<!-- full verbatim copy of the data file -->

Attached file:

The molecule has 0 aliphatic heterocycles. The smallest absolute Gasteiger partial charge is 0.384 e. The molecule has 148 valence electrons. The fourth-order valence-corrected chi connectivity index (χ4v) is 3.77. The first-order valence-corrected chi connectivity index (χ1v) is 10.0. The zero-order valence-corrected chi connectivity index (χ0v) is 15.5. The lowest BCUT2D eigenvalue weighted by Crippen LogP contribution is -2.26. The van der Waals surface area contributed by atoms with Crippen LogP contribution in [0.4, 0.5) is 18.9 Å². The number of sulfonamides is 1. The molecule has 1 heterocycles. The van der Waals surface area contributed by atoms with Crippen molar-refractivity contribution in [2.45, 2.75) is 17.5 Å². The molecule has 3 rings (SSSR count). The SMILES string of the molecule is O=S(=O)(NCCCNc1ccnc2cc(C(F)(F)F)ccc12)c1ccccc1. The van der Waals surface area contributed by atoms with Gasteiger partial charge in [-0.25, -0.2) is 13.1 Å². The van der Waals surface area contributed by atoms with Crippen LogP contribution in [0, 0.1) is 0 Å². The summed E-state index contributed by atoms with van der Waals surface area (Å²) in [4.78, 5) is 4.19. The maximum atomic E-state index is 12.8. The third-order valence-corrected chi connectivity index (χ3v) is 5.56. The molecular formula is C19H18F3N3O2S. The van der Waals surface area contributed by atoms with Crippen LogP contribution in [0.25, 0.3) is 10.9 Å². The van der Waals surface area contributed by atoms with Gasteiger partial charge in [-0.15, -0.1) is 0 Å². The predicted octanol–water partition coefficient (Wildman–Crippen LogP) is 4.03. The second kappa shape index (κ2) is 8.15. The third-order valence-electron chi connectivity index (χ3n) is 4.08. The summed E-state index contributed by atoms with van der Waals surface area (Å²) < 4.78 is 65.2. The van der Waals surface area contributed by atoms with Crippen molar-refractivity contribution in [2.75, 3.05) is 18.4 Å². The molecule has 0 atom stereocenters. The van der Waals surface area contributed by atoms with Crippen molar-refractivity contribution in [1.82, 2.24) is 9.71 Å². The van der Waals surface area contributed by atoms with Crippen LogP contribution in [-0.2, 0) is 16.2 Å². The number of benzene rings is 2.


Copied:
The molecule has 0 aliphatic heterocycles. The smallest absolute Gasteiger partial charge is 0.384 e. The molecule has 148 valence electrons. The fourth-order valence-corrected chi connectivity index (χ4v) is 3.77. The first-order valence-corrected chi connectivity index (χ1v) is 10.0. The zero-order valence-corrected chi connectivity index (χ0v) is 15.5. The lowest BCUT2D eigenvalue weighted by Crippen LogP contribution is -2.26. The van der Waals surface area contributed by atoms with Crippen LogP contribution in [0.4, 0.5) is 18.9 Å². The number of sulfonamides is 1. The molecule has 1 heterocycles. The van der Waals surface area contributed by atoms with Crippen molar-refractivity contribution in [2.45, 2.75) is 17.5 Å². The molecule has 3 rings (SSSR count). The SMILES string of the molecule is O=S(=O)(NCCCNc1ccnc2cc(C(F)(F)F)ccc12)c1ccccc1. The van der Waals surface area contributed by atoms with Gasteiger partial charge in [-0.25, -0.2) is 13.1 Å². The van der Waals surface area contributed by atoms with Crippen LogP contribution in [0, 0.1) is 0 Å². The summed E-state index contributed by atoms with van der Waals surface area (Å²) in [4.78, 5) is 4.19. The maximum atomic E-state index is 12.8. The third-order valence-corrected chi connectivity index (χ3v) is 5.56. The molecular formula is C19H18F3N3O2S. The van der Waals surface area contributed by atoms with Crippen LogP contribution in [0.25, 0.3) is 10.9 Å². The van der Waals surface area contributed by atoms with Gasteiger partial charge in [-0.15, -0.1) is 0 Å². The predicted octanol–water partition coefficient (Wildman–Crippen LogP) is 4.03. The second kappa shape index (κ2) is 8.15. The third-order valence-electron chi connectivity index (χ3n) is 4.08. The summed E-state index contributed by atoms with van der Waals surface area (Å²) < 4.78 is 65.2. The van der Waals surface area contributed by atoms with Crippen molar-refractivity contribution in [2.75, 3.05) is 18.4 Å². The molecule has 0 atom stereocenters. The van der Waals surface area contributed by atoms with Crippen molar-refractivity contribution in [1.82, 2.24) is 9.71 Å². The van der Waals surface area contributed by atoms with Crippen LogP contribution in [-0.2, 0) is 16.2 Å². The number of benzene rings is 2.